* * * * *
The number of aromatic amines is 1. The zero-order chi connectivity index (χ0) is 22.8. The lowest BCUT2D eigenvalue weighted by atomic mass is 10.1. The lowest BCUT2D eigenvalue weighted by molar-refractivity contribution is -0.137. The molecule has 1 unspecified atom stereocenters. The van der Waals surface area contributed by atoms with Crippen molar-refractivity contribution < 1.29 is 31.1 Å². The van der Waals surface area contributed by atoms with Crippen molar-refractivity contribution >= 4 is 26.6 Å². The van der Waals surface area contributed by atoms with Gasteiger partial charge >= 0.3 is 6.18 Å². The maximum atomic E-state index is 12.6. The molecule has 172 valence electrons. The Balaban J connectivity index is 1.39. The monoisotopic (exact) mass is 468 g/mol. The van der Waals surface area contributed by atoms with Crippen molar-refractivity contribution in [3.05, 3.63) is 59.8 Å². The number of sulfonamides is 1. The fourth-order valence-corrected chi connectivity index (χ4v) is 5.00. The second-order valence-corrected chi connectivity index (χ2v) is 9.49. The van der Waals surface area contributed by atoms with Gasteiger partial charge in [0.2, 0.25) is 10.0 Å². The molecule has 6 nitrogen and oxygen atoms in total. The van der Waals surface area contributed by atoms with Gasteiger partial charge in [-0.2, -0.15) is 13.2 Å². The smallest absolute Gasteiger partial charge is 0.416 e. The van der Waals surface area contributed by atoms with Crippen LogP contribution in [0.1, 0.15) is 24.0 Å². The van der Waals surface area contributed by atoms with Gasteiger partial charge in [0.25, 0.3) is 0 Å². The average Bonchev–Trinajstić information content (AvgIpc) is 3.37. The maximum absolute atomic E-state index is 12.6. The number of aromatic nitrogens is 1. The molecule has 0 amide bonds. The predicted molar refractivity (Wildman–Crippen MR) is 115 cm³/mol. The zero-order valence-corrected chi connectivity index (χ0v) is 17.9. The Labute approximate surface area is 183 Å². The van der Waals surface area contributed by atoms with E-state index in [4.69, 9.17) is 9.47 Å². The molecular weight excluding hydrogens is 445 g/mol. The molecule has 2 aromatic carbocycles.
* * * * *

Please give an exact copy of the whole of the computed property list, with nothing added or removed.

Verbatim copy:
The number of aromatic amines is 1. The zero-order chi connectivity index (χ0) is 22.8. The lowest BCUT2D eigenvalue weighted by atomic mass is 10.1. The lowest BCUT2D eigenvalue weighted by molar-refractivity contribution is -0.137. The molecule has 1 unspecified atom stereocenters. The van der Waals surface area contributed by atoms with Crippen molar-refractivity contribution < 1.29 is 31.1 Å². The van der Waals surface area contributed by atoms with Crippen molar-refractivity contribution >= 4 is 26.6 Å². The van der Waals surface area contributed by atoms with Gasteiger partial charge >= 0.3 is 6.18 Å². The maximum atomic E-state index is 12.6. The molecule has 172 valence electrons. The Balaban J connectivity index is 1.39. The monoisotopic (exact) mass is 468 g/mol. The van der Waals surface area contributed by atoms with Crippen molar-refractivity contribution in [3.05, 3.63) is 59.8 Å². The number of sulfonamides is 1. The fourth-order valence-corrected chi connectivity index (χ4v) is 5.00. The second-order valence-corrected chi connectivity index (χ2v) is 9.49. The van der Waals surface area contributed by atoms with Gasteiger partial charge in [0.2, 0.25) is 10.0 Å². The molecule has 6 nitrogen and oxygen atoms in total. The van der Waals surface area contributed by atoms with Gasteiger partial charge in [-0.2, -0.15) is 13.2 Å². The smallest absolute Gasteiger partial charge is 0.416 e. The van der Waals surface area contributed by atoms with Crippen LogP contribution in [0.1, 0.15) is 24.0 Å². The van der Waals surface area contributed by atoms with Gasteiger partial charge in [0.25, 0.3) is 0 Å². The average Bonchev–Trinajstić information content (AvgIpc) is 3.37. The maximum absolute atomic E-state index is 12.6. The number of aromatic nitrogens is 1. The molecule has 0 amide bonds. The predicted molar refractivity (Wildman–Crippen MR) is 115 cm³/mol. The zero-order valence-corrected chi connectivity index (χ0v) is 17.9. The Labute approximate surface area is 183 Å². The van der Waals surface area contributed by atoms with E-state index in [4.69, 9.17) is 9.47 Å². The molecular weight excluding hydrogens is 445 g/mol. The molecule has 2 aromatic carbocycles.